Survival of pathogens on stainless steel surfaces and cross-contamination to foods

Laboratory of Food Microbiology, Department of Agrotechnology and Food Sciences, Wageningen University, PO Box 8129, 6700 EV Wageningen, The Netherlands.
International Journal of Food Microbiology (Impact Factor: 3.08). 09/2003; 85(3):227-36. DOI: 10.1016/S0168-1605(02)00540-8
Source: PubMed


The retention of bacteria on food contact surfaces increases the risk of cross-contamination of these microorganisms to food. The risk has been considered to be lowered when the surfaces are dry, partly because bacterial growth and survival would be reduced. However, some non-spore-forming bacteria might be able to withstand dry conditions on surfaces for an extensive period of time. In this study the survival of Salmonella enteritidis, Staphylococcus aureus and Campylobacter jejuni on stainless steel surfaces at different initial levels was determined at room temperature. The transfer rates of these pathogens from kitchen sponges to stainless steel surfaces and from these surfaces to foods were also investigated. Staph. aureus was recovered from the surfaces for at least 4 days when the contamination level was high (10 5 CFU/cm2) or moderate (103 CFU/cm 2). At low levels (10 CFU/cm2), the surviving numbers decreased below the detection limit (4 CFU/100 cm2) within 2 days. S. enteritidis was recovered from surfaces for at least 4 days at high contamination levels, but at moderate level, the numbers decreased to the detection limit within 24 h and at low level within 1 h. C. jejuni was the most susceptible to slow-air-drying on surfaces; at high contamination levels, the numbers decreased below the detection limit within 4 h. The test microorganisms were readily transmitted from the wet sponges to the stainless steel surfaces and from these surfaces to the cucumber and chicken fillet slices, with the transfer rates varied from 20% to 100%. This study has highlighted the fact that pathogens remain viable on dry stainless steel surfaces and present a contamination hazard for considerable periods of time, dependent on the contamination levels and type of pathogen. Systematic studies on the risks of pathogen transfer associated with surface cleaning using contaminated sponges provide quantitative data from which a model of risks assessment in domestic setting could lead.

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    • "Either way, the fish sector has to comply with challenges along the production line, including adequate cleaning-and disinfection routines (Regulation (EC) No 853/2004). Several studies have been performed to identify biohazards , and to analyse and calculate the risk of contamination of different food items during processing (den Aantrekker et al., 2003; Kusumaningrum et al., 2003; P erez-Rodríguez et al., 2008), including marine species e.g. Atlantic salmon and Atlantic herring (Bagge-Ravn et al., 2003; Skåra et al., 2011). "
    Dataset: tama1
    Pm Tama ·

    • "Bowl surfaces were then scrubbed in hot water with an anionic active detergent, and rinsed with hot water. Bowl surfaces were then soaked in 70% ethanol for 1 h, removed, and air-dried prior to each experiment, modeled after a previously published protocol (Kusumaningrum et al., 2003). Several methods of disinfection as well as mechanical scrubbing/heat were used in combination, since disinfectants vary in their spectrum and modes of action. "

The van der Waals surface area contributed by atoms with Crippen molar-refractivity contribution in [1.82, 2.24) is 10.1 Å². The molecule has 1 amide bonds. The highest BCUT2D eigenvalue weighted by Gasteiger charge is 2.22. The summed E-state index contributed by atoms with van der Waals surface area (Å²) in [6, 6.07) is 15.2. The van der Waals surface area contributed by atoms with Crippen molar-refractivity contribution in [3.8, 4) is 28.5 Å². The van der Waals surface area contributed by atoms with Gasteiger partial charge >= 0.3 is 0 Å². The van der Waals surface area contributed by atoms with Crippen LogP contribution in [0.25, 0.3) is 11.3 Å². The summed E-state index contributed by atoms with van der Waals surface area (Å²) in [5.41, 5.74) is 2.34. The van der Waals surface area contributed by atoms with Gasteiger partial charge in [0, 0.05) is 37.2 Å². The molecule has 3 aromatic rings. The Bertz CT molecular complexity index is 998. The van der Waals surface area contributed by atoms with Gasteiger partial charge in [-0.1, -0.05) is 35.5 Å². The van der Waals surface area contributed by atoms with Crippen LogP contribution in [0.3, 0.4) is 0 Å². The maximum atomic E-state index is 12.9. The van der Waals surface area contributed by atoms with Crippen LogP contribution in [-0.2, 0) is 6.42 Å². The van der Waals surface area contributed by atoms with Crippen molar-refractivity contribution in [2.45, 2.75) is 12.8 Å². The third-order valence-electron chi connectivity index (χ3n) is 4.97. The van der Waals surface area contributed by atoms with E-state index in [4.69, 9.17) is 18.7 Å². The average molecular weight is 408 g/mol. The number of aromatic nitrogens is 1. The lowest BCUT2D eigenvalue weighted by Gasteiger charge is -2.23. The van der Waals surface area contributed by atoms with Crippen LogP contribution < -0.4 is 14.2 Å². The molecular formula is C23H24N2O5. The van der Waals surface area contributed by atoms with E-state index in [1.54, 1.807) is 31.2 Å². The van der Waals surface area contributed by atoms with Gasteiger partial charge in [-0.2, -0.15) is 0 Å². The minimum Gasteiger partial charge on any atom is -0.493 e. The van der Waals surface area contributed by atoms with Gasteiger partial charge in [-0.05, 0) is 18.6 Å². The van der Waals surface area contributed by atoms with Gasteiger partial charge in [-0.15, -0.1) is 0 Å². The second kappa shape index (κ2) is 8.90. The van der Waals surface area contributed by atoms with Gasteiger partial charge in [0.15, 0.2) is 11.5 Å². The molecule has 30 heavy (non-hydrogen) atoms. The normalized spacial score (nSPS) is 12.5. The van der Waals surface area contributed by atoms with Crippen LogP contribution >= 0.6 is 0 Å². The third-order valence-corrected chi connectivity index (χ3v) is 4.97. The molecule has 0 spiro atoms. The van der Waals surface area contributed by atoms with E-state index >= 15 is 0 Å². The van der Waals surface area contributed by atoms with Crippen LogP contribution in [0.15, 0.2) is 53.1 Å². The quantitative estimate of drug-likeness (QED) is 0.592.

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    • "Currently, nut butter producers frequently push through fresh product or internal pipeline cleaning devices to remove unwanted product or clean their piping, and do not have validated chemical methods to sanitize their processing equipment. The lack of effective sanitation procedures could lead to microbial cross-contamination (Evans et al., 1996; Grocery Manufacturers Association, 2009b; Kusumaningrum et al., 2003) "
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Questions & Answers about this publication

  • Warsono El Kiyat added an answer in Food Contaminants:
    What technique should be use to assess the health hazard due to consumption of contaminated vegetables?

    How can I assess the risk on human health due to consumption of contaminated vegetables by taking blood samples? Please suggest me.

    Warsono El Kiyat

    Maybe these links can help you,,,

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      ABSTRACT: A total of 125 samples, consisting of 40 samples of chicken cuts, 30 samples of beef cuts and minced beef, 29 samples of fish, and 26 samples of vegetables were examined for aerobic plate counts and the presence of Salmonella. The samples were collected from the open market and from a supermarket in Bogor Indonesia. Based on the total plate counts, 35.2% of the fresh products showed a good to average quality. Salmonellae were detected in 24.8% of the samples examined. Chicken cuts were found as the most contaminated (52.5%), followed by beef (16.7%), fish (10.3%) and vegetables (7.7%). Serotyping of the isolates identified four serotypes: Salmonella Weltevreden, S. Kentucky, S. Typhimurium and S. Paratyphi C. Most of the isolates (n=15) exhibited resistance to erythromycin. Only one isolate of S. Kentucky, isolated from chicken cuts, showed intermediate resistance to chloramphenicol. Ten isolates showed resistance to at least two antibiotics. One strain of S. Weltevreden isolated from beef cuts demonstrated resistance to four antimicrobial agents (erythromycin, tetracycline, sulfamethoxazole, and streptomycin).
      International Food Research Journal 01/2012; 19(1):57-63.

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